With risk a preoccupation in volatile 2010 investing, it shouldn't be surprising to hear a
"A good man always knows his limitations," the actor, in his role as detective "Dirty Harry" Callahan, said bluntly to a commander who claimed never to have drawn a gun.
That line from the film "Magnum Force" suits today's market perfectly, believes
"If you think you can cope with volatility in today's market, but you can't, you need to either ignore your portfolio or invest in less volatile stocks," Stovall explained. "Find out who you are and if you can handle all the turns."
The price volatility of five of the 10 sectors of the
"Companies carrying a lot of debt have interest-rate risk as their interest expenses go up with higher rates and impact their overall earnings," Stovall added. "Next, there is dividend payment risk in terms of the size of the financial cushion a company has to meet its dividend obligations."
It should be reassuring that 53 times since 1945 the market has dropped by 5 to 10 percent and on average it has subsequently taken just two months to break even. But rather than view a market decline as a time to buy, human emotion takes over and investors bail out, Stovall said.
"I find it interesting that people start to freak out when the market drops 5 percent," said Stovall. "In this day and age of instant information, people seem capable of experiencing fear and greed at the same time."
As far as risk is concerned, confidence in dividends is Stovall's current solution. There's less to worry about with companies that have consistently raised dividend payments in the past 10 years; have a stock yield of 3 percent or more; and have received favorable overall recommendations.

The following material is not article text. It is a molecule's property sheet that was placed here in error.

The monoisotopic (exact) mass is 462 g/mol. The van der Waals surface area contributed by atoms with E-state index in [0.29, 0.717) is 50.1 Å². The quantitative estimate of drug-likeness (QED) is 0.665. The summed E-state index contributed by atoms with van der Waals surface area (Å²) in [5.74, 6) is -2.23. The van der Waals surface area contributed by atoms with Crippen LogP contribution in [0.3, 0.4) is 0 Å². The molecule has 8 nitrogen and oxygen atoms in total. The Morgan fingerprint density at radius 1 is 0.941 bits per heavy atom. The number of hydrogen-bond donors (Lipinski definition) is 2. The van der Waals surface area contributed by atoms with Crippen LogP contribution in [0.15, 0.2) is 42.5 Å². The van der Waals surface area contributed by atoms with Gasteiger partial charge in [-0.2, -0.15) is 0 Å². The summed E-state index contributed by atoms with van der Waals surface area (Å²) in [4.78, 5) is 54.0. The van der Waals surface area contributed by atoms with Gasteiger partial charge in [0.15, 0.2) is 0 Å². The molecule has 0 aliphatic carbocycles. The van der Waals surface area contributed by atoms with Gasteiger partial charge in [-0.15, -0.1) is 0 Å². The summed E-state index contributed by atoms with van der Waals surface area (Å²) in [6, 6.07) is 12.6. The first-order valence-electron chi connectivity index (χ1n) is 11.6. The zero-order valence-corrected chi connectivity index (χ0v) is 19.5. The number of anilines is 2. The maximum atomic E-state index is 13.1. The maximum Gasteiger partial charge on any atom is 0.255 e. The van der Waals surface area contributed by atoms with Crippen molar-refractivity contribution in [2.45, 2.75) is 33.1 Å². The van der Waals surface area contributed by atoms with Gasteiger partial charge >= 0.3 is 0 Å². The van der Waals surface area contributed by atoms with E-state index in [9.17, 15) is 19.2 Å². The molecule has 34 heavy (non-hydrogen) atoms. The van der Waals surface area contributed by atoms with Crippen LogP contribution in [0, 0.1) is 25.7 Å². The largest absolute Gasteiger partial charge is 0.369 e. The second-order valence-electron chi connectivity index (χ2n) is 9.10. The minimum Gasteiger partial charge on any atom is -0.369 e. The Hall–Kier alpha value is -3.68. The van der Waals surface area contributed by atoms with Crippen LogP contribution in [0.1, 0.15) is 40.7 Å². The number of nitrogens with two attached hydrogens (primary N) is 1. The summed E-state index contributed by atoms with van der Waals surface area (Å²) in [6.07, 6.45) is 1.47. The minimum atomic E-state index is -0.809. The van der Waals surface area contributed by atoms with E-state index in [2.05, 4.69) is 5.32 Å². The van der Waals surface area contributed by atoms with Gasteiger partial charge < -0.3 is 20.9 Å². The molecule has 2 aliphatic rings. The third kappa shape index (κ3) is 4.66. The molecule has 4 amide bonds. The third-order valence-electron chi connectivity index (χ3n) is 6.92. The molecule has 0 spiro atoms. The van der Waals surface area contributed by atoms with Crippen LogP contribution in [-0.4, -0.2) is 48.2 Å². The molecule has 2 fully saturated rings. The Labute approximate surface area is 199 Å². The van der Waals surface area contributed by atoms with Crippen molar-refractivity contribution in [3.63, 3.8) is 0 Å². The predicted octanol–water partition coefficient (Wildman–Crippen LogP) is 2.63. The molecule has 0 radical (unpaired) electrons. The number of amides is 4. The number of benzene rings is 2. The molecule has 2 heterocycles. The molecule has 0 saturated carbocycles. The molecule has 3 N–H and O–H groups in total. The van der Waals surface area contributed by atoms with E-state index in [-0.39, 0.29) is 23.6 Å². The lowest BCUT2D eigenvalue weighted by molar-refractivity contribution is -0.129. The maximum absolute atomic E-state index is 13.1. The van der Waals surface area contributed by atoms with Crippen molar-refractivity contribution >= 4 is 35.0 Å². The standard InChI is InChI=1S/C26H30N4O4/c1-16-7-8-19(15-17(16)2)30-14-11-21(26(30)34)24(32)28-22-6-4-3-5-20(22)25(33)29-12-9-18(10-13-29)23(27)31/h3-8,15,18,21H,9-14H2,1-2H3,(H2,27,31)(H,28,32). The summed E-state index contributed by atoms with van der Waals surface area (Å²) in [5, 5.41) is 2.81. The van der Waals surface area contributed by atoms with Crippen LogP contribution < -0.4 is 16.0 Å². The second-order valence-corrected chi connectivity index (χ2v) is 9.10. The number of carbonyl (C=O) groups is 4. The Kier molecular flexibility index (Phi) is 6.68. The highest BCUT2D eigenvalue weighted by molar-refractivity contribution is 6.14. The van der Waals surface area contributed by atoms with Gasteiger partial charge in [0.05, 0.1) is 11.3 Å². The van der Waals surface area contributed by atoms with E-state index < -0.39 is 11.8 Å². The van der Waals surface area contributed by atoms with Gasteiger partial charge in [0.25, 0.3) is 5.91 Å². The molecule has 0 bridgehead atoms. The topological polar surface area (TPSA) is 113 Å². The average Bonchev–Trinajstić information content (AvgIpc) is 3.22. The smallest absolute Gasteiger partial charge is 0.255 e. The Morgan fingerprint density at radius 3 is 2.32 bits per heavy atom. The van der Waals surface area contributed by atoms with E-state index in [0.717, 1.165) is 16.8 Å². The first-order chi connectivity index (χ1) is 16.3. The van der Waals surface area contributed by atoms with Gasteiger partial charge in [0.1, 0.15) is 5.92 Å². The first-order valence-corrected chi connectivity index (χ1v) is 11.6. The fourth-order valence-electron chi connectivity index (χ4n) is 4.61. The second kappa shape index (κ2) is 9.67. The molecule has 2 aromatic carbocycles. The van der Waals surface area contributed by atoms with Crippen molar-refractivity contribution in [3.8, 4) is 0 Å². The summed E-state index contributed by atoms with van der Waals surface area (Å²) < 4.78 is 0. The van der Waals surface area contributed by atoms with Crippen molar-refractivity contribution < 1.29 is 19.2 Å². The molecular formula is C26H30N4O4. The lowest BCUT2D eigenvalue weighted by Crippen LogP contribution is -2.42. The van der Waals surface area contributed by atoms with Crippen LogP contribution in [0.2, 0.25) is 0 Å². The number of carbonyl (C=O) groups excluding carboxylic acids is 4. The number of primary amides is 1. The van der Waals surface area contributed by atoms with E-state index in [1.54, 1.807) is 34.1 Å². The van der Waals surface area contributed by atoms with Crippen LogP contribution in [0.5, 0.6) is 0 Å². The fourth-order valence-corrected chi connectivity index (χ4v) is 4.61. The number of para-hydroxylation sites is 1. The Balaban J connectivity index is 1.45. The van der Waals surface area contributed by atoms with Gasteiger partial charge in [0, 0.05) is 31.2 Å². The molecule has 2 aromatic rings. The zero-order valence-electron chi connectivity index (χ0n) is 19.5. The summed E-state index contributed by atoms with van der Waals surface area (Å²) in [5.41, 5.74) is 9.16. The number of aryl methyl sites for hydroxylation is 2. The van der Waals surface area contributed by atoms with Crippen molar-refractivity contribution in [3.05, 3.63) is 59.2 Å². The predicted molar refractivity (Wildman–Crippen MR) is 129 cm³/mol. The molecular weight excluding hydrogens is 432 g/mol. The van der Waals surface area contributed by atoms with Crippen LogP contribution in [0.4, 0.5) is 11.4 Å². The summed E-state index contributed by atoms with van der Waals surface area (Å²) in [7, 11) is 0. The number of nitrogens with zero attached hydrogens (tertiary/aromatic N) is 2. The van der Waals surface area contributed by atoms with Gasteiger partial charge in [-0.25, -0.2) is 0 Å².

Those basic guidelines for low-risk investing apply to many stocks.
A recommendation in energy is oil and gas producer Chevron Corp. (CVX), he said.
In financials he likes the
On the other hand, some examples of stocks to which he'd give a wide berth due to lack of dividend growth and other uncertainties
are specialized chemicals firm
Lately, increased volatility has meant a stronger correlation in price movement of seemingly unrelated stocks than historically has
been the case, observed
That could be general overreaction to news events that moves everything at once, but whatever the cause it makes diversification tougher and requires investor homework.
"While we see no financial risks for information technology companies, we see high financial risk for financial institutions (such as banks) because of their extraordinary reliance on capital markets," said Cripps. "The greatest financial-risk sectors would be financials at the top, followed by consumer discretionary companies and then industrial companies."
The least amount of financial risk is in the stocks of IT companies because they don't carry much debt, electrical utilities because of their regulated environment, and consumer staple companies because they sell products that are constantly in demand, he said.
"In considering risk, you should always avoid company-specific risk in which you 'fly or die' by the performance of one stock,"
While some bigger companies can encounter problems, as a group they tend to be the least risky, Nolte believes. That's because they are usually global in nature with broad product lines, stable earnings, revenue growth, good rising dividends each year and reasonable stock prices, he said.
Some notable low-risk stock examples that Nolte pointed to are
International Business Machines Corp. (IBM),
Johnson & Johnson (JNJ),
PepsiCo Inc. (PEP),
Not all investors view investment risk the same way, even if they may seem as tough as
"I had a client who considered himself a risky guy because he drives race cars for a living, but when the portfolio dropped by 5 percent he was very concerned because he lost money," recalls Nolte. "He felt comfortable driving his car because he understood it, but was uncomfortable in the investment field because he didn't understand it."
A better knowledge of stocks and industries makes an investor's attitude toward risk much more reasonable, he concluded. Which is a good idea, since risk isn't about to vanish anytime soon.
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(c) 2010 Andrew Leckey